Living Gluten Free

Posts tagged ‘medical’

Autoimmune Diseases and Migraines


I’m writing this because I know a lot of people who suffer from migraines and I had mentioned to a friend on Facebook (that I have never met) about having Sjogren’s Syndrome and migraines, she also suffers from migraines and she mentioned it to her doctor and she found that she also has Sjogren’s Syndrome. So maybe this might help someone else bring this up to their doctor and ask about the possibility of having an autoimmune disease that isn’t often talked about. It doesn’t hurt to ask especially if your migraines are not getting better, it could be something else along with it.

It is estimated there are currently over 100 different autoimmune disease out there and that it is one of the top reasons why there is so much illness in the United States. As many of you that have followed me know I have 4 autoimmune diseases. One autoimmune disease that I have is Sjogren’s Syndrome, it is the most undiagnosed autoimmune disease out there. I should know, I have been tested for everything else but once they found I had Celiac Disease and Fibromyalgia they started to pay attention to the other symptoms I complained about and tested me for Sjogren’s Syndrome.

So briefly I will get into autoimmune diseases, the body’s immune system goes crazy. Normally it  protects the body against foreign invaders like viruses and bacteria.  When it becomes confused, the immune system begins to recognize organs and tissues as invaders and begins to attack the body and healthy organs.

In the case of Sjogren’s Syndrome, the antibodies go to  war on the moisture producing glands and mucus membranes.  Unfortunately the main targets are these moisture producing glands but the entire body is affected and systemic symptoms can be disabling for some patients. Think about this our bodies are water based so this really messes with your body.

Now with Migraine Disease there are more women than men who suffer from them and  90% of Sjogren’s patients are female. So is there a link? Sjogren’s Syndrome is characterized by periods of increased disease activity called a flare. Flares can be caused by many things, stress, physical injury, lack of sleep the list goes on.. So these flares can cause migraines and migraines can cause flares Also medication used for Sjogren’s Syndrome can also often act as triggers for migraines and migraine medication can also cause Sjogren’s Syndrome to flare.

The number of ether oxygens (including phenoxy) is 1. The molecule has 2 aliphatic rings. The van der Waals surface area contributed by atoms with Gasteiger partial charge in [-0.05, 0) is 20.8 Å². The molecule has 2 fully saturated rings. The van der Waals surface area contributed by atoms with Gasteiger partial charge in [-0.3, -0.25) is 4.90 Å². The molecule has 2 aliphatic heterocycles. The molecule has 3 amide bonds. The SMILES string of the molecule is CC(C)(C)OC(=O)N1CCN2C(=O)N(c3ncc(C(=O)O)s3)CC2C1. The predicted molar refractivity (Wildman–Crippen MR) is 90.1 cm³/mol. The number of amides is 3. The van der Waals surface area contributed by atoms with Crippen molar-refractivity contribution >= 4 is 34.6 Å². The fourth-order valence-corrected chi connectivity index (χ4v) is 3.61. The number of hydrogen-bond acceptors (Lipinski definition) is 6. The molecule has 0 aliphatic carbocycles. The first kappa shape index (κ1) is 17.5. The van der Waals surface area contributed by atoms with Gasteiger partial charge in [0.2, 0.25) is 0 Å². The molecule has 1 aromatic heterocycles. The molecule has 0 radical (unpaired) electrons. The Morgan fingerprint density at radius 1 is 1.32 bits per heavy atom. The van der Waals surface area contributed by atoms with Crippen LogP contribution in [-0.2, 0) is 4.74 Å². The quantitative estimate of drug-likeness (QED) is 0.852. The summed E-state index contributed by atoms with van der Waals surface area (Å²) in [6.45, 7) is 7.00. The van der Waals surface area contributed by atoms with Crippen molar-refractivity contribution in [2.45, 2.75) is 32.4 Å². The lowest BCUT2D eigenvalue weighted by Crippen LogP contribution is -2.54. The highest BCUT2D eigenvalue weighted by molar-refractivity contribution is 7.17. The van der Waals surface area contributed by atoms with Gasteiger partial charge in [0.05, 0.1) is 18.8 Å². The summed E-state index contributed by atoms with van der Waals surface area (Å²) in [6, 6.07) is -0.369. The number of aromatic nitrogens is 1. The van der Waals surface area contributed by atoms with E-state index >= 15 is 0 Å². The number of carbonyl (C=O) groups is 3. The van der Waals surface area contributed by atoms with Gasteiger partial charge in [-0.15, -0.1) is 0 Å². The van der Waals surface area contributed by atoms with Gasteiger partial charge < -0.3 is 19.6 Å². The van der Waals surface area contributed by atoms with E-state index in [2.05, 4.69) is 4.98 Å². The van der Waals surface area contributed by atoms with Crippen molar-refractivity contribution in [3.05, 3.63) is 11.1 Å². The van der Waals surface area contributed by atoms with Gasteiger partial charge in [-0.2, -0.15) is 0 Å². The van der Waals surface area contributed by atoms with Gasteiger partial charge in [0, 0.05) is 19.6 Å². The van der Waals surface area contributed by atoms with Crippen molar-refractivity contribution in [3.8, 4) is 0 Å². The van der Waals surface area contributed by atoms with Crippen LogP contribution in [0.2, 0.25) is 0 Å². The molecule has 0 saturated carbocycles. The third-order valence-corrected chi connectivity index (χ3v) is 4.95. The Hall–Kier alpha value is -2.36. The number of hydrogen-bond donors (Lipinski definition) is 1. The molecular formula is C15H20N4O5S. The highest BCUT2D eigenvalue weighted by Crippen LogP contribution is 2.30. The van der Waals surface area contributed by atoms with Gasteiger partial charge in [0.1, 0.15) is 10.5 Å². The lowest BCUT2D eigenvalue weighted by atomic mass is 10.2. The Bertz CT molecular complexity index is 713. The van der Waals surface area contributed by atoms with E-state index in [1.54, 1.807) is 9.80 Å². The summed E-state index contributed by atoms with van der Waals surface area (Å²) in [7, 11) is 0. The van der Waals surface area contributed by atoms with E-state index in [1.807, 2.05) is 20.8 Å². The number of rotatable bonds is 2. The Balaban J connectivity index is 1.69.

My team of doctors explained it like this to me. My body is in constant fight mode. It never truly rests. Its like on high alert, fighting all the time. And there isn’t much I can do about it, now I’m by no means complaining. If you have read some of my post I have come a long way from 2 years ago. I used to be on 14- 15 med’s and now I’m down to 5. I’m up to 7 supplements but that’s ok. My blood pressure has been so good they finally have lowered my med’s that hasn’t happened in 10 years. I’m at a great weight, I eat healthy and I have had only 2 migraines in the last couple of months. Life is pretty good.

Here are a couple or sites to get more info on

http://www.sjogrens.org/

http://migraine.com/blog/migraine-triggers-and-comorbidities-sjogrens-syndrome/?uuid=5006bb9b82cc4162083477

http://www.sjogrensworld.org/tepper.htm#Headaches

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Anyone know where I might find a good wig?


Some time ago I saw a red spot on my head, my hairdresser who is my husband’s cousin thought it could be irritation from a hair color I used.  Well we found two more red patches on my head and no hair is growing in the red patches. Long story short I can now add Alopecia Areata to the list of issues I have. Alopecia Areata is a condition in which the immune system mistakenly attacks the hair follicles. Sound like my Sjögren’s syndrome which is another chronic autoimmune disease in which people’s white blood cells attack their moisture-producing glands. My body just doesn’t like me anymore.

Alopecia Areata usually starts with one or more small, round, smooth bald patches on the head and can eventually cause complete hair loss on the scalp or even on the entire body (a condition known as alopecia universalis). Now that might be Ok not to have to shave my legs anymore or under my arms, right? There is no cure for Alopecia Areata. Most, but not all, of the research reports that describe patients with alopecia and celiac disease also report that the patients’ hair grew back after they adopted a gluten-free diet. Hair can grow back in or fall out again at any time, and the disease course is different for each person. So if you all have been following me you know that over the years I have had my hair fall out and I have lost my eyelashes several times, but now I have the red spots with no hair.  I know I am going to fall into the group of not all instead of most that get their hair back. Life is a trip, everyday is a new adventure. Bring it !!!!! LOL